It was a shocking death. Retired Kalamazoo College professor Gail Griffin quietly maintained a long-distance relationship with her beloved Bob for 18 years. They enjoyed daily phone calls and traveled across the country to spend sabbaticals, vacations, and holidays together. Finally, they were both retired and could get married. But just four months and eight days later, Bob was gone.
Griffin tries to make sense of the heartbreak and loss in her new book, Grief’s Country: A Memoir in Pieces (Wayne State University Press, 2020).
“Shocking is exactly the word that lurks in my mind,” Griffin says. “It was shocking. When I got home, people kept asking, how did it happen? How did it happen? And the last thing I wanted to do was to tell the story of how it happened, but I’m OK with that now. Our little cabin on the Manistee River outside of Fife Lake, Michigan, was about ten feet from the very high bank of the river, much closer than it would have been built today. Bob had bought me a wonderfully elaborate and expensive bird feeder for Christmas that we hung from a tree out over the river. Bob, being Bob, created this rope-and-pulley thing so that he could pull in the bird feeder and take it in at night because the raccoons were always getting at the bird feeders.”
Then, on that shocking night, Bob went out to pull in the feeder and didn't return. After waiting a while, Griffin went out to find her husband, sensing that something was terribly wrong. She found one of his slippers at the edge of the bank. The other was visible far below. There was no autopsy but Griffin says she wonders if a heart attack caused Bob to fall into the river. His body was found several hours later.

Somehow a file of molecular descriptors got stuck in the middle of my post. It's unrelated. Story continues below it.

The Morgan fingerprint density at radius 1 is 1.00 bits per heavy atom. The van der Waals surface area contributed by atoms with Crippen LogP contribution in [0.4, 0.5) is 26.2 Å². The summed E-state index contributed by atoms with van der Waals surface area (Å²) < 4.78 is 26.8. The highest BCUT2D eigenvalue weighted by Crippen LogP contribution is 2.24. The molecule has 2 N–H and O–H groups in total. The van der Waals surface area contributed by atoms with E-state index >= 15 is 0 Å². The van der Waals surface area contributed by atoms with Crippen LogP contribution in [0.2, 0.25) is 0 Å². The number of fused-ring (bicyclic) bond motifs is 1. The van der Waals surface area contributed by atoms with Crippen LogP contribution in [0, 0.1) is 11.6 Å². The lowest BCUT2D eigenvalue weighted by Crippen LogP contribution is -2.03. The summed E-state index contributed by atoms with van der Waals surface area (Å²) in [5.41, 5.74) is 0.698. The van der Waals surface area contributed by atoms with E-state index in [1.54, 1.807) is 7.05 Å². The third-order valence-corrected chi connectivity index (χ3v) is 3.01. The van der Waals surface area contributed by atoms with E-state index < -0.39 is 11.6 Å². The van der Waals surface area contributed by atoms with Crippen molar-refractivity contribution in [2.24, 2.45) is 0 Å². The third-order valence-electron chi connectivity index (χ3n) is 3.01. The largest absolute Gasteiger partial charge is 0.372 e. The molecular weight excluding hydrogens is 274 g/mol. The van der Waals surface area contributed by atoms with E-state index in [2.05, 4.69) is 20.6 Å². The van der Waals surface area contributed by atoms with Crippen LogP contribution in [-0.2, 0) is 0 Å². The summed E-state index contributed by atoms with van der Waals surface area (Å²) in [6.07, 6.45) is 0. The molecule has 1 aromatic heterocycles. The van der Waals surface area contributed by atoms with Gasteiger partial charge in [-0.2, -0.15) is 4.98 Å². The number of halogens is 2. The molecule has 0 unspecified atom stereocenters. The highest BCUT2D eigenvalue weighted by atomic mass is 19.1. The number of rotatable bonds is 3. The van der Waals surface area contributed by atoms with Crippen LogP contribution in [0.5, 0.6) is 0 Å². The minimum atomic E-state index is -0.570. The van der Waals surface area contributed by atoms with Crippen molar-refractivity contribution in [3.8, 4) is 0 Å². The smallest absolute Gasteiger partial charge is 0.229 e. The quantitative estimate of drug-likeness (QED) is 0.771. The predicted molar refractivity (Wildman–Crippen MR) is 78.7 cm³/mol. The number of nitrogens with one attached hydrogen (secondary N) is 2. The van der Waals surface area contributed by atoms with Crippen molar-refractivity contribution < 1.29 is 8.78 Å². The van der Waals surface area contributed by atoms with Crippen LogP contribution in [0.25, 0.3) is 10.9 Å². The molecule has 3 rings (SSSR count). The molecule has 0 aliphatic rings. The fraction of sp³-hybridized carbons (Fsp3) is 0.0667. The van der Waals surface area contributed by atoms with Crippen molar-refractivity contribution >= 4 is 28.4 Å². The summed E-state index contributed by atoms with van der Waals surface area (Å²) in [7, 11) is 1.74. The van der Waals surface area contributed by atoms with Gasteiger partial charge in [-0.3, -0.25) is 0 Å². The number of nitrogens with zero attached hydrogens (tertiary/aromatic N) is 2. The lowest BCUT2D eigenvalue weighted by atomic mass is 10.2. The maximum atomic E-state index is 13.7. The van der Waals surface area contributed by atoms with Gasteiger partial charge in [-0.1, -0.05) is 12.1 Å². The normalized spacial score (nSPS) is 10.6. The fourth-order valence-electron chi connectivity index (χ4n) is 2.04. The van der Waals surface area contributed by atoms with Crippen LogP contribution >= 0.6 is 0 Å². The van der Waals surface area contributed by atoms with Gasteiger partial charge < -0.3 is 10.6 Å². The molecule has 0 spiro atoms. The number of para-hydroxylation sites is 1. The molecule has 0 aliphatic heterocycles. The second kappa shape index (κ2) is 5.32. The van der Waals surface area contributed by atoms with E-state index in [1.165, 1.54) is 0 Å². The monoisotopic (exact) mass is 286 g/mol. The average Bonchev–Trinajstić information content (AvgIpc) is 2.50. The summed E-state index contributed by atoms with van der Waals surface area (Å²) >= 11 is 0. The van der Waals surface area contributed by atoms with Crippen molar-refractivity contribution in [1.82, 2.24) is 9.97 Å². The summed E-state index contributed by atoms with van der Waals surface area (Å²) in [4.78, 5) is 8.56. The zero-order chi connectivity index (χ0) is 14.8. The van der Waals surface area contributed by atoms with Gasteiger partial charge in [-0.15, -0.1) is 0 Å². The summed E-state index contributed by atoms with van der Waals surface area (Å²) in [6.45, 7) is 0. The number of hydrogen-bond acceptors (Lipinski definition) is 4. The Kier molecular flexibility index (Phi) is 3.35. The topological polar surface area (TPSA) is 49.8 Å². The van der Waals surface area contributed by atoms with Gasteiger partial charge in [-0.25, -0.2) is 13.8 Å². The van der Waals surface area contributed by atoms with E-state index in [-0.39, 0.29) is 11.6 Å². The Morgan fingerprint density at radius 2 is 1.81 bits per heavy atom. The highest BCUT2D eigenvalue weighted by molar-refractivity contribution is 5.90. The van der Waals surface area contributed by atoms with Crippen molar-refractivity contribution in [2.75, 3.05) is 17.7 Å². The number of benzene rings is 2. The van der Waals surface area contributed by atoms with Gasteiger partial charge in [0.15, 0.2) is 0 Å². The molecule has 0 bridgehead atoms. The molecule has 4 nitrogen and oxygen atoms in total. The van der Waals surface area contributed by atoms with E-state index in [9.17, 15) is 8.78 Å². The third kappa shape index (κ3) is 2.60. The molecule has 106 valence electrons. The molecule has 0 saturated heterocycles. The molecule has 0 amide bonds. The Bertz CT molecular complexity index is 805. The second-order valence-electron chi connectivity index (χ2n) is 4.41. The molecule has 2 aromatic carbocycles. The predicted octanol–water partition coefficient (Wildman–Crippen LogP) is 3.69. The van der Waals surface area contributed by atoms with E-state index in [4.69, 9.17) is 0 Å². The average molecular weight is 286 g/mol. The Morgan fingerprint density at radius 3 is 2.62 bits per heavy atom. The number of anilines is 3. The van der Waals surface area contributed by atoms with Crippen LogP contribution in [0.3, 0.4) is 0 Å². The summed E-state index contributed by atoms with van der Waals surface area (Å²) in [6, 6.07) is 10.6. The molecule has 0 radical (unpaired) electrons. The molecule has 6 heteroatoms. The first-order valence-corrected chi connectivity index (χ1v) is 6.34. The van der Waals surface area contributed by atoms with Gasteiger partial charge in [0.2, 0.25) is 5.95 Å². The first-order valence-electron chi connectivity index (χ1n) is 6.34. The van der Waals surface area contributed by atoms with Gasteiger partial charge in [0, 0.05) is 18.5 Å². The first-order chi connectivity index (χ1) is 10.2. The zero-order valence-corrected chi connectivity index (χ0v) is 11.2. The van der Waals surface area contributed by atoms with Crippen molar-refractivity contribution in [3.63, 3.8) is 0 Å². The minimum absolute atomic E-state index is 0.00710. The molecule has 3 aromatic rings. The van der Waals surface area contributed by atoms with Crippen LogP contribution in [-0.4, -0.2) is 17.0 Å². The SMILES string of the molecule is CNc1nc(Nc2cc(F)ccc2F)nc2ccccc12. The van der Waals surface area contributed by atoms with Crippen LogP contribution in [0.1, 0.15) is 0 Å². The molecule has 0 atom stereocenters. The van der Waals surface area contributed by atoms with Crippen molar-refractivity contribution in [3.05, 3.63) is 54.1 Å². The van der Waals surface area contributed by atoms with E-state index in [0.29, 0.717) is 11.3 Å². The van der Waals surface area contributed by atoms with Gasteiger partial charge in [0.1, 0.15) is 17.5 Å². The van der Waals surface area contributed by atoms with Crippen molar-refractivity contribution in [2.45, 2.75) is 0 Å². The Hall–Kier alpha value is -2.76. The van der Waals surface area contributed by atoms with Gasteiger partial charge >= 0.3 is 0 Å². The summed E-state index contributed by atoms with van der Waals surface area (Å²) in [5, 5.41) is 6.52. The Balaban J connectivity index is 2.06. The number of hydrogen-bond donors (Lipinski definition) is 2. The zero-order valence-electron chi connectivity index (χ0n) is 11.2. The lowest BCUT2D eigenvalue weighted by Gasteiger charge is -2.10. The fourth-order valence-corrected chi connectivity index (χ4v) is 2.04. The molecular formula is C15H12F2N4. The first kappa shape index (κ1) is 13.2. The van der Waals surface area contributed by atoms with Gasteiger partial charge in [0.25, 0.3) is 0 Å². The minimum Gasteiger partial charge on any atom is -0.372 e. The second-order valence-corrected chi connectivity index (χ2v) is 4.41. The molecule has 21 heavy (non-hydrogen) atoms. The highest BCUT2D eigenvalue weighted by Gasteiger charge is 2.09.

That unknowing is only one aspect of the immense grief Griffin moves through in the days, weeks, months, and years that followed. In Grief’s Country, she collects ten essays and four poems to explore the full experience of grief in its many forms.
She writes of her shock and bewilderment, of finding her new role as a widow and how that fits and doesn’t, of the slow process of some kind of healing while maneuvering the discomfort of family holidays, returning to work, and spending vacations alone. The collection is not without moments of humor and the memories of happier times as her relationship with Bob unfolded.
Gail Griffin is the also author of four books of nonfiction, including The Events of October: Murder-Suicide on a Small Campus (Wayne State University Press, 2010). Her award-winning nonfiction and poetry have appeared in The Missouri Review, The Southern Review, Fourth Genre, and The New Ohio Review, as well as in anthologies including Fresh Water: Women Writing on the Great Lakes, which was a "Michigan Notable Book."
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